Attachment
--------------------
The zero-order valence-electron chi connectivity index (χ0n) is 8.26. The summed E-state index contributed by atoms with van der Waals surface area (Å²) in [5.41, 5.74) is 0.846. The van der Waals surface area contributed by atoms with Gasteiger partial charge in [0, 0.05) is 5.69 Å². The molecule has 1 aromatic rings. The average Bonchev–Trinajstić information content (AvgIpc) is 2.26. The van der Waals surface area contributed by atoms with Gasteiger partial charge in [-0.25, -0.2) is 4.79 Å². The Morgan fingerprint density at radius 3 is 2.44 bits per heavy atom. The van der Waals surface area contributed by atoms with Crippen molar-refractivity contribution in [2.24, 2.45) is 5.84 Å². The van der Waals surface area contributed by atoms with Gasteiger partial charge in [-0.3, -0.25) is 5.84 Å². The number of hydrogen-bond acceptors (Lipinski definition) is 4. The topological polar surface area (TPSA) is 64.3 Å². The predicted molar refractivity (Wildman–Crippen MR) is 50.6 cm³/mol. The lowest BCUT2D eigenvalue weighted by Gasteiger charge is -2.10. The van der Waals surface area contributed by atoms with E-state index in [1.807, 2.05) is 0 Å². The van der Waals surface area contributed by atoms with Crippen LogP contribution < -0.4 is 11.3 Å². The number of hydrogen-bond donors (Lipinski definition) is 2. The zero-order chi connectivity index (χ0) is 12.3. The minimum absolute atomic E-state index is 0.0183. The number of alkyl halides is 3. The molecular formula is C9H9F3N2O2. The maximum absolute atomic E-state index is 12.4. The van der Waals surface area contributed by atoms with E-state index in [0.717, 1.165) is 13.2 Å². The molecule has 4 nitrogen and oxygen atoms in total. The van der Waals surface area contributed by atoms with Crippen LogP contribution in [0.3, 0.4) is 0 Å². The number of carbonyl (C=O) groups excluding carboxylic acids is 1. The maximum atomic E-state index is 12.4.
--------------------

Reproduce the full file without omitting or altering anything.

The zero-order valence-electron chi connectivity index (χ0n) is 8.26. The summed E-state index contributed by atoms with van der Waals surface area (Å²) in [5.41, 5.74) is 0.846. The van der Waals surface area contributed by atoms with Gasteiger partial charge in [0, 0.05) is 5.69 Å². The molecule has 1 aromatic rings. The average Bonchev–Trinajstić information content (AvgIpc) is 2.26. The van der Waals surface area contributed by atoms with Gasteiger partial charge in [-0.25, -0.2) is 4.79 Å². The Morgan fingerprint density at radius 3 is 2.44 bits per heavy atom. The van der Waals surface area contributed by atoms with Crippen molar-refractivity contribution in [2.24, 2.45) is 5.84 Å². The van der Waals surface area contributed by atoms with Gasteiger partial charge in [-0.3, -0.25) is 5.84 Å². The number of hydrogen-bond acceptors (Lipinski definition) is 4. The topological polar surface area (TPSA) is 64.3 Å². The predicted molar refractivity (Wildman–Crippen MR) is 50.6 cm³/mol. The lowest BCUT2D eigenvalue weighted by Gasteiger charge is -2.10. The van der Waals surface area contributed by atoms with E-state index in [1.807, 2.05) is 0 Å². The van der Waals surface area contributed by atoms with Crippen LogP contribution < -0.4 is 11.3 Å². The number of hydrogen-bond donors (Lipinski definition) is 2. The zero-order chi connectivity index (χ0) is 12.3. The minimum absolute atomic E-state index is 0.0183. The number of alkyl halides is 3. The molecular formula is C9H9F3N2O2. The maximum absolute atomic E-state index is 12.4. The van der Waals surface area contributed by atoms with E-state index in [0.717, 1.165) is 13.2 Å². The molecule has 4 nitrogen and oxygen atoms in total. The van der Waals surface area contributed by atoms with Crippen LogP contribution in [0.3, 0.4) is 0 Å². The number of carbonyl (C=O) groups excluding carboxylic acids is 1. The maximum atomic E-state index is 12.4.